By the late 90s thing started to go sour both personally and professionally. Hundreds of millions of dollars literally evaporated ending in Gosman declaring personal bankruptcy and losing virtually everything he owned. In 2004 Donald Trump bought his mansion at auction for $41 million, and used it as a prop on The Apprentice before selling it last year for $95 million to a Russian oligarch. Currently, Gosman's estranged wife is out of jail on $1 million bail while awaiting trial on charges of mortgage fraud related to the bankruptcy. When Leamer interviewed Abe Gosman for the book he was living alone in a rented condo in West Palm Beach. Leamer found the 79-year old sitting behind a huge desk still trying to make new deals. "Always be selling," the man said. Like Shelley Levine in Glengarry Glen Ross or Arthur Miller's immortal drummer Willy Loman, Gosman is ever the salesman, and for a salesman -- as Miller wrote -- there is no rock bottom. Hope springs eternal that the next prospect will bring the elusive payoff. Leamer prefaces his account of the interview with some reflections on Miller's play.

As I drove over to West Palm Beach, I kept thinking about Arthur Miller's Death of a Salesman. I have seen the classic American play many times, and each time I see it, I see it differently. The tragedy takes place during the last days of Willy Loman, that boastful braggart who has made his last sale. He has filled his bold, strong sons, Biff and Happy, with his dishonest palaver and they are empty vessels, albeit in different ways.

The first time I saw the play, I was a fire-breathing young liberal, and I saw it as a parable on capitalism that makes salesmen of us all. Poor Willy was nothing more than a cog in a gigantic machine. As I grew older, I saw it more as a psychological family drama, how emotional dishonesty distorts and destroys. In recent years, I have come to view it as a profoundly conservative play. "Pop! I'm a dime a dozen, and so are you," Willy's son Biff tells his father. "You were never anything but a hardworking drummer who landed in the ash can like all the rest of them!" The perverse egalitarianism of America has convinced Willy that he can be anything, but he cannot. He is just a drummer.

Living in Palm Beach I see something else in the play now. Death of a Salesman takes place in a lower-middle-class milieu, but Willy's life could have been different. Willy could have been peddling a different product. Willy could have had a better territory. Willy could have been selling in a different era. Willy could have ended up in a great mansion on the ocean, and he still would be Willy. Willy would still be selling himself, selling a product he did not believe in.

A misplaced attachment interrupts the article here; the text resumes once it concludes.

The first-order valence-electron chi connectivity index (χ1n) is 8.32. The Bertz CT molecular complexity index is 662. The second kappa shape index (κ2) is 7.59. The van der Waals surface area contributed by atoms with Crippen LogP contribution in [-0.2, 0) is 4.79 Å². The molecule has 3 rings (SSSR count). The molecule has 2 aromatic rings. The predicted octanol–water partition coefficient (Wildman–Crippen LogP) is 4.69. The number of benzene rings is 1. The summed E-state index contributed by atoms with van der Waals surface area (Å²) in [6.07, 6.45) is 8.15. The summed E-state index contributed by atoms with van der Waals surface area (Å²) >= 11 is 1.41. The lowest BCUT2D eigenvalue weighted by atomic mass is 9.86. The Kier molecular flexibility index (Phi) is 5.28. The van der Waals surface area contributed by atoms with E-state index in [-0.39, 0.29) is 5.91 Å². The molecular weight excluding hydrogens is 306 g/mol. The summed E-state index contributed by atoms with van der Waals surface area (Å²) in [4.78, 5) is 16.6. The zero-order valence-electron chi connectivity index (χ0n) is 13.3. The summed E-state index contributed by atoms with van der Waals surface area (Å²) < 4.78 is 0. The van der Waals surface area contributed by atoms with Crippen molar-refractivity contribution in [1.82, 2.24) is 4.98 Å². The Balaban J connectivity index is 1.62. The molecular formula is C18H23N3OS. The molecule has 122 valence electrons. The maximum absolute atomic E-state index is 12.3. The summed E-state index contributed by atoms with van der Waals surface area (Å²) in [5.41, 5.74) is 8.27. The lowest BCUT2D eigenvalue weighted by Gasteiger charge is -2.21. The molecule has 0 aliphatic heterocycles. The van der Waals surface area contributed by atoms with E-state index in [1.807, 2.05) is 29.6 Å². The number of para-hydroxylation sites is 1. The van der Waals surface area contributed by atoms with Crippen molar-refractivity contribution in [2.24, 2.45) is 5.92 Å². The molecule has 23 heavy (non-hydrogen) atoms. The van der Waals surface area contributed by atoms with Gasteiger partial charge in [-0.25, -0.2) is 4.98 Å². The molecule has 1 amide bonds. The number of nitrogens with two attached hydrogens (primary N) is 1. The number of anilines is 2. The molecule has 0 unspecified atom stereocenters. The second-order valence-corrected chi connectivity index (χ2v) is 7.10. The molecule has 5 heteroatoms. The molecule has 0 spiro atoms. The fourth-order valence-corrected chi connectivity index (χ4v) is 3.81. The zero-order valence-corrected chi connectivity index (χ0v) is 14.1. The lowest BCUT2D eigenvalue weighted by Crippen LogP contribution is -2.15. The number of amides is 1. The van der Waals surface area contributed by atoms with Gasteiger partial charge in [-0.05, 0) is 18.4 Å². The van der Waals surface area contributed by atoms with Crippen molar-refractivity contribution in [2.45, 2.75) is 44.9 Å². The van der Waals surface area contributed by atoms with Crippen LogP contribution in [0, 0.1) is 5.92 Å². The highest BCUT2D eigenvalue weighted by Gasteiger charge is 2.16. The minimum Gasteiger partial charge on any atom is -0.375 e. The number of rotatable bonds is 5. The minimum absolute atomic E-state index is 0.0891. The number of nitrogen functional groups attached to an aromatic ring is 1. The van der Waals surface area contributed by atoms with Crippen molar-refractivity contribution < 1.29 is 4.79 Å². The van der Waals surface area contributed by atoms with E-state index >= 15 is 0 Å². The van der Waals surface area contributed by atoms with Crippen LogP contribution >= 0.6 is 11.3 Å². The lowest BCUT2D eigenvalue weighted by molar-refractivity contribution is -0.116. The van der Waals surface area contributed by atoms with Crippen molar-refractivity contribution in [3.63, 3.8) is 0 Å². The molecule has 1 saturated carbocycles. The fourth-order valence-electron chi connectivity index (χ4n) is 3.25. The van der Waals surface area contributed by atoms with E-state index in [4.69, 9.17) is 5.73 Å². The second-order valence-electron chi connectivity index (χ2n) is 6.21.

Quoted from pp. 182-3 of Madness Under the Royal Palms (2009, Hyperion)

Saturday, February 14, 2009

Some CSL on this holiday devoted to Eros

And all the time the grim joke is that this Eros whose voice seems to speak from the eternal realm is not himself necessarily even permanent. He is notoriously the most mortal of our loves. The world rings with complaints of his fickleness. What is baffling is the combination of this fickleness with his protestations of permanency. To be in love is both to intend and to promote lifelong fidelity. Love makes vows unasked; can't be deterred from making them. "I will ever be true," are almost the first words he utters. Not hypocritically but sincerely. No experience will cure him of the delusion. We have all heard of people who are in love again every few years; each time sincerely convinced that "this time it's the real thing," that their wanderings are over, that they have found their true love and will themselves be true till death.

And yet Eros is in a sense right to make this promise. The event of falling in love is of such a nature that we are right to reject as intolerable the idea that it should be transitory. In one high bound it has overleaped the massive wall of our selfhood; it has made appetite itself altruistic, tossed personal happiness aside as a triviality and planted the interests of another in the centre of our being. Spontaneously and without effort we have fulfilled the law (towards one person) by loving our neighbor as ourselves. It is an image, a foretaste, of what we must become to all if Love Himself rules in us without a rival. It is even (well used) a preparation for that. Simply to relapse from it, merely to "fall out of" love again, is--if I may coin the ugly word--a sort of disredemption. Eros is driven to promise what Eros of himself cannot perform.

C.S. Lewis, The Four Loves

Friday, February 13, 2009

The Taking of Power by Louis XIV

It's no exaggeration to call Roberto Rossellini the most influential European director of the 20th century. His reputation rests mainly on a trilogy of films made in the immediate aftermath of World War Two -- Rome Open City, Paisà and Germany Year Zero. These were pioneering efforts of neorealist cinema using non-actors in real locations. Rossellini has inspired everyone from the directors of the French New Wave to American heavyweights like Martin Scorsese. Rossellini had a checkered career and made headlines as much for his personal life as artistic efforts, especially his affair and later marriage to Ingrid Bergman. By the 1960s Rossellini had become fed up with the politics and financial frustrations of studio filmmaking. Film Professor Colin MacCabe -- writing for the Criterion Collection -- describes the surprising turning point in Rossellini's career.